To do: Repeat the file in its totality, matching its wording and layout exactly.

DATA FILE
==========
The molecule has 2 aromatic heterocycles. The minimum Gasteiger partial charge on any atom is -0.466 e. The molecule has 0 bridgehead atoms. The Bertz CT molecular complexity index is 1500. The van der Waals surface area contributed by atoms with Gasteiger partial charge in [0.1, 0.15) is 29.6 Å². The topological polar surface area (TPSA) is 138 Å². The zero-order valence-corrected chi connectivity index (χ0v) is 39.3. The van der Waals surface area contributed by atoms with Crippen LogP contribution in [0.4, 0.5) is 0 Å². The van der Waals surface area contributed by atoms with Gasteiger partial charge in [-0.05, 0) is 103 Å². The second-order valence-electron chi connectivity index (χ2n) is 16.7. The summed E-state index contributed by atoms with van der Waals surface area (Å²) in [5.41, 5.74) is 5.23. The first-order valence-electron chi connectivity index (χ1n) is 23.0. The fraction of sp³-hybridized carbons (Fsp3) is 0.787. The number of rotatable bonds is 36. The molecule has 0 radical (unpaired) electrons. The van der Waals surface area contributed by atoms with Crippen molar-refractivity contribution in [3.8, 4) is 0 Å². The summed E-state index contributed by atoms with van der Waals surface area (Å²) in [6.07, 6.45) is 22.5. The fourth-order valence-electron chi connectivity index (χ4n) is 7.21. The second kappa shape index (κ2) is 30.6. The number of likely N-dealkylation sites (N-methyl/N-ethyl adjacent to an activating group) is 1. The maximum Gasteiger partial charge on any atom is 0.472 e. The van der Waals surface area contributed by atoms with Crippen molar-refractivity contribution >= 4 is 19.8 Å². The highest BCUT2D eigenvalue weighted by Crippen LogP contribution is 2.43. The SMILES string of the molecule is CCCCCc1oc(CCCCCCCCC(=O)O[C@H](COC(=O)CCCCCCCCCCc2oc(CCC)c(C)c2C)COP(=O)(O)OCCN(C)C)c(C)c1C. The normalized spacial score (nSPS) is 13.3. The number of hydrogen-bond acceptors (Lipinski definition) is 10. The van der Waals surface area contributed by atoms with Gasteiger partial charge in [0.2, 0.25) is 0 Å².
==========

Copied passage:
The molecule has 2 aromatic heterocycles. The minimum Gasteiger partial charge on any atom is -0.466 e. The molecule has 0 bridgehead atoms. The Bertz CT molecular complexity index is 1500. The van der Waals surface area contributed by atoms with Gasteiger partial charge in [0.1, 0.15) is 29.6 Å². The topological polar surface area (TPSA) is 138 Å². The zero-order valence-corrected chi connectivity index (χ0v) is 39.3. The van der Waals surface area contributed by atoms with Crippen LogP contribution in [0.4, 0.5) is 0 Å². The van der Waals surface area contributed by atoms with Gasteiger partial charge in [-0.05, 0) is 103 Å². The second-order valence-electron chi connectivity index (χ2n) is 16.7. The summed E-state index contributed by atoms with van der Waals surface area (Å²) in [5.41, 5.74) is 5.23. The first-order valence-electron chi connectivity index (χ1n) is 23.0. The fraction of sp³-hybridized carbons (Fsp3) is 0.787. The number of rotatable bonds is 36. The molecule has 0 radical (unpaired) electrons. The van der Waals surface area contributed by atoms with Crippen molar-refractivity contribution in [3.8, 4) is 0 Å². The summed E-state index contributed by atoms with van der Waals surface area (Å²) in [6.07, 6.45) is 22.5. The fourth-order valence-electron chi connectivity index (χ4n) is 7.21. The second kappa shape index (κ2) is 30.6. The number of likely N-dealkylation sites (N-methyl/N-ethyl adjacent to an activating group) is 1. The maximum Gasteiger partial charge on any atom is 0.472 e. The van der Waals surface area contributed by atoms with Crippen molar-refractivity contribution >= 4 is 19.8 Å². The highest BCUT2D eigenvalue weighted by Crippen LogP contribution is 2.43. The SMILES string of the molecule is CCCCCc1oc(CCCCCCCCC(=O)O[C@H](COC(=O)CCCCCCCCCCc2oc(CCC)c(C)c2C)COP(=O)(O)OCCN(C)C)c(C)c1C. The normalized spacial score (nSPS) is 13.3. The number of hydrogen-bond acceptors (Lipinski definition) is 10. The van der Waals surface area contributed by atoms with Gasteiger partial charge in [0.2, 0.25) is 0 Å².